Glen A. Larson, the writer-producer who created "Battlestar Galactica," "Knight Rider," "Magnum, P.I." and other classic television shows, has died, the Hollywood Reporter reports. He was 77.
The native Californian, who died in Santa Monica, had a long resume of hits which also included "B.J. and the Bear," "Quincy M.E.," "The Hardy Boys/Nancy Drew Mysteries" and "The Fall Guy." Larson also worked on "The Six Million Dollar Man," "It Takes A Thief" and more. He died Friday night at Santa Monica's UCLA Medical Center of esophageal cancer, according to the Hollywood Reporter, citing Larson's son James.
Edward James Olmos, who played Admiral William Olmos on the modern reboot of "Battlestar Galactica," tweeted his condolences:
Larson was criticized for taking the concepts used in many of his shows from popular films at the time. Science fiction writer Harlan Ellison called Larson "Glen Larceny." Author John Kenneth Muir points out the pattern of small-screen copies, including "Alias Smith and Jones" coming out after "Butch Cassidy and the Sundance Kid," "McCloud" following "Coogan's Bluff," "B.J. and the Bear" following Clint Eastwood's "Every Which Way but Loose" and, most famously, "Battlestar Galactica" capitalizing on the success of "Star Wars."
"Larson is undeniably a controversial figure in TV history because of his reputation for producing video facsimiles of popular films," Muir writes, "but scholars, fans and critics should also consider that ‘similarity’ is the name of the game in the fast world of TV productions."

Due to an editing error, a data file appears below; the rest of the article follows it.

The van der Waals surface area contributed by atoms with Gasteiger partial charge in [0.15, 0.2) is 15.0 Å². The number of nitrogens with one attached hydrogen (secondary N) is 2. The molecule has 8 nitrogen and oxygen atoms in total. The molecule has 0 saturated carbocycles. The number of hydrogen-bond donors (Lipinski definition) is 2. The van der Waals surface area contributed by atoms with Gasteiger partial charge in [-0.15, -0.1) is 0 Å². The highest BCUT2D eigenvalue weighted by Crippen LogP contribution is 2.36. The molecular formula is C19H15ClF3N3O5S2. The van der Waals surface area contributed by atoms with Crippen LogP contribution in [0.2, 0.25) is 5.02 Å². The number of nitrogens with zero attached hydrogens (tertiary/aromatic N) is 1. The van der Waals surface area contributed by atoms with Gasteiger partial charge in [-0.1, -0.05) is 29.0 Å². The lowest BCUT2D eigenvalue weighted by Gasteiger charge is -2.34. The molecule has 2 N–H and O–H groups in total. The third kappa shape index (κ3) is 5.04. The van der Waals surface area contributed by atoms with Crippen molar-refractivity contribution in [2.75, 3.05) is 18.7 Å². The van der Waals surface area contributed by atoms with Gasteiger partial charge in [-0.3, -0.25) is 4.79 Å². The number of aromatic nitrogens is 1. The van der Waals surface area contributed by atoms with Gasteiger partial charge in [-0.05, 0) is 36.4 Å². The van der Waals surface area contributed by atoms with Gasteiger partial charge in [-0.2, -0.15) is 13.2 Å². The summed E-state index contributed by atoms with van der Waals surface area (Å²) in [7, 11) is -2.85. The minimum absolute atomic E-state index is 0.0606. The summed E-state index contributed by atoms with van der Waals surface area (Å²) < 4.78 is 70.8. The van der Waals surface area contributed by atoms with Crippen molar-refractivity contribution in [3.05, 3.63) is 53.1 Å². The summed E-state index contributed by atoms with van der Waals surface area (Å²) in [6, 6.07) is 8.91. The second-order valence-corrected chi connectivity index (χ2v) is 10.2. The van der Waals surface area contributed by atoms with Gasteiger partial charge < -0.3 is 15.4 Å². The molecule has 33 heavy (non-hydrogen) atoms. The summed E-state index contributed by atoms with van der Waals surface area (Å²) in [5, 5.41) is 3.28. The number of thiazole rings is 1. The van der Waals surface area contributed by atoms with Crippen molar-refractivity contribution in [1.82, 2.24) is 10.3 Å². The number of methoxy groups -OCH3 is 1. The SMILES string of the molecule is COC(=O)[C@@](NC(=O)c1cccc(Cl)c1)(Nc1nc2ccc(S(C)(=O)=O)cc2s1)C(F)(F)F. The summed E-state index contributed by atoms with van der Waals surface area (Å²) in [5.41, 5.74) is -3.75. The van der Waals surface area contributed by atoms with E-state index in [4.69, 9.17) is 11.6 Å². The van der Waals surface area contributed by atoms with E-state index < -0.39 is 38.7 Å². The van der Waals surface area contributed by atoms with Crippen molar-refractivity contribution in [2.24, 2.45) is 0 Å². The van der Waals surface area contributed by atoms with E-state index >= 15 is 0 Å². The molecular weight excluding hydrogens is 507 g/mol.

Larson was proud of his track record. "I'm proudest of the fact that I fell in step with an audience taste-level that I knew how to judge and deliver for consistently," Larson told the Archive of American Television. "It wasn't a one-shot, it wasn't a lucky this or a that. It's a consistent body of work that has some symmetry to it in terms of why it worked and how it worked."
Before getting into television, Larson sang as a member of vocal group the Four Preps, producing three gold records. Their hit song "26 Miles (Santa Catalina)," which Larson contributed to the lyrics of, served as a major influence for Beach Boy Brian Wilson, according to the L.A. Times. Larson would later use those musical skills to write theme songs for several of his shows.
Watch Larson sing "26 Miles (Santa Catalina)" with the Four Preps:
Watch intros, clips and bloopers from some of Larson's iconic shows (warning: the blooper reels contain some adult language):
The Hardy Boys/Nancy Drew Mysteries
The Fall Guy
This story has been updated.